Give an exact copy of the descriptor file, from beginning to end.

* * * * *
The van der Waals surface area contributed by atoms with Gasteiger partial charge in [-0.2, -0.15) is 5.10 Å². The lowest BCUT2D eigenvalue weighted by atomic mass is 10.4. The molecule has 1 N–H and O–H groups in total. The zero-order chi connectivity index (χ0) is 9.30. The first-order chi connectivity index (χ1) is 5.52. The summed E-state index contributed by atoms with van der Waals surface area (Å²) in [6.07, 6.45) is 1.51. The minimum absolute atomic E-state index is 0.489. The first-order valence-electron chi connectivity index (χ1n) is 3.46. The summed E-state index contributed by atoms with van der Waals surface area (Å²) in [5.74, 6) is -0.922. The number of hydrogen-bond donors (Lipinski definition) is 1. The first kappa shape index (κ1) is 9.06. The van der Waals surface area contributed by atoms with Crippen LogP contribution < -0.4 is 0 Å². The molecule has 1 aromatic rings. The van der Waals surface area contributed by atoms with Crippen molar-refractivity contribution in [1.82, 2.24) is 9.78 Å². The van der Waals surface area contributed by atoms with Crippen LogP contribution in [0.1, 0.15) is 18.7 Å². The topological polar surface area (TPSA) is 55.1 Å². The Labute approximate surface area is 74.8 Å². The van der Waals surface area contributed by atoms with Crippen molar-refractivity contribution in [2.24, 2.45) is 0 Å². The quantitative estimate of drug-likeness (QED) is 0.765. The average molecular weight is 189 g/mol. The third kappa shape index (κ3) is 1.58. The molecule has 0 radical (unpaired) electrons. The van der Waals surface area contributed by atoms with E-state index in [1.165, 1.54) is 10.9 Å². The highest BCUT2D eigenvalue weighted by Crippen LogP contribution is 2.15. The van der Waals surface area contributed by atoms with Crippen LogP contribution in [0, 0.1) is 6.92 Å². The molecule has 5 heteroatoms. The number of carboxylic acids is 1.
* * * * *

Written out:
The van der Waals surface area contributed by atoms with Gasteiger partial charge in [-0.2, -0.15) is 5.10 Å². The lowest BCUT2D eigenvalue weighted by atomic mass is 10.4. The molecule has 1 N–H and O–H groups in total. The zero-order chi connectivity index (χ0) is 9.30. The first-order chi connectivity index (χ1) is 5.52. The summed E-state index contributed by atoms with van der Waals surface area (Å²) in [6.07, 6.45) is 1.51. The minimum absolute atomic E-state index is 0.489. The first-order valence-electron chi connectivity index (χ1n) is 3.46. The summed E-state index contributed by atoms with van der Waals surface area (Å²) in [5.74, 6) is -0.922. The number of hydrogen-bond donors (Lipinski definition) is 1. The first kappa shape index (κ1) is 9.06. The van der Waals surface area contributed by atoms with Crippen LogP contribution < -0.4 is 0 Å². The molecule has 1 aromatic rings. The van der Waals surface area contributed by atoms with Crippen molar-refractivity contribution in [1.82, 2.24) is 9.78 Å². The van der Waals surface area contributed by atoms with Crippen LogP contribution in [0.1, 0.15) is 18.7 Å². The topological polar surface area (TPSA) is 55.1 Å². The Labute approximate surface area is 74.8 Å². The van der Waals surface area contributed by atoms with Crippen molar-refractivity contribution in [2.24, 2.45) is 0 Å². The quantitative estimate of drug-likeness (QED) is 0.765. The average molecular weight is 189 g/mol. The third kappa shape index (κ3) is 1.58. The molecule has 0 radical (unpaired) electrons. The van der Waals surface area contributed by atoms with E-state index in [1.165, 1.54) is 10.9 Å². The highest BCUT2D eigenvalue weighted by Crippen LogP contribution is 2.15. The van der Waals surface area contributed by atoms with Crippen LogP contribution in [0, 0.1) is 6.92 Å². The molecule has 5 heteroatoms. The number of carboxylic acids is 1.